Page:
In studying adolescent development, adolescence can be defined biologically, as the physical transition marked by the onset of puberty and the termination of physical growth; cognitively, as changes in the ability to think abstractly and multi-dimensionally; or socially, as a period of preparation for adult roles.
Major pubertal and biological changes include changes to the sex organs, height, weight, and muscle mass, as well as major changes in brain structure and organization.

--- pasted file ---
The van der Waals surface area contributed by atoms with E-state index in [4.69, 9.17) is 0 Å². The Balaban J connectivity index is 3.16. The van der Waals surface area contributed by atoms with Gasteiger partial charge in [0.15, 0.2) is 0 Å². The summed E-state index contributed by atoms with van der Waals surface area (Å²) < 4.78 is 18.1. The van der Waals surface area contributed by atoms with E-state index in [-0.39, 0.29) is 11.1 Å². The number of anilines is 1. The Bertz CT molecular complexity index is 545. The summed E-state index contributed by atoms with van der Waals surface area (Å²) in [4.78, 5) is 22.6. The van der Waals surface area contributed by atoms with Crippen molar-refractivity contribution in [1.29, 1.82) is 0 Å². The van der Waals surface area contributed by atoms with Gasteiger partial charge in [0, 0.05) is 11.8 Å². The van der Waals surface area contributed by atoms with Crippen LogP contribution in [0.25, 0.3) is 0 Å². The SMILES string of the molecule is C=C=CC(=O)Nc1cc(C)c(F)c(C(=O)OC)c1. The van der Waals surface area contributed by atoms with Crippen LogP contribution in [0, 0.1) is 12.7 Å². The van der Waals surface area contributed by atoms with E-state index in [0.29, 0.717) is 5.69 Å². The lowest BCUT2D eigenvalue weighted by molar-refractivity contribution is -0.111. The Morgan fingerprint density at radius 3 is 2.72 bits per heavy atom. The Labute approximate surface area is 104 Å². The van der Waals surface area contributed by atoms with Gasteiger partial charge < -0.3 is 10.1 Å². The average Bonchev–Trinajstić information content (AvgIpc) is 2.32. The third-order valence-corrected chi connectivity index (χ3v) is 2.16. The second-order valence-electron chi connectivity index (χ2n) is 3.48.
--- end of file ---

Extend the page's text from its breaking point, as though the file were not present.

Cognitive advances encompass both increment in knowledge and in the ability to think abstractly and to reason more effectively.
The study of adolescent development often involves interdisciplinary collaborations.
This is triggered by the pituitary gland, which secretes a surge of hormonal agents into the blood stream, initiating a chain reaction to occur.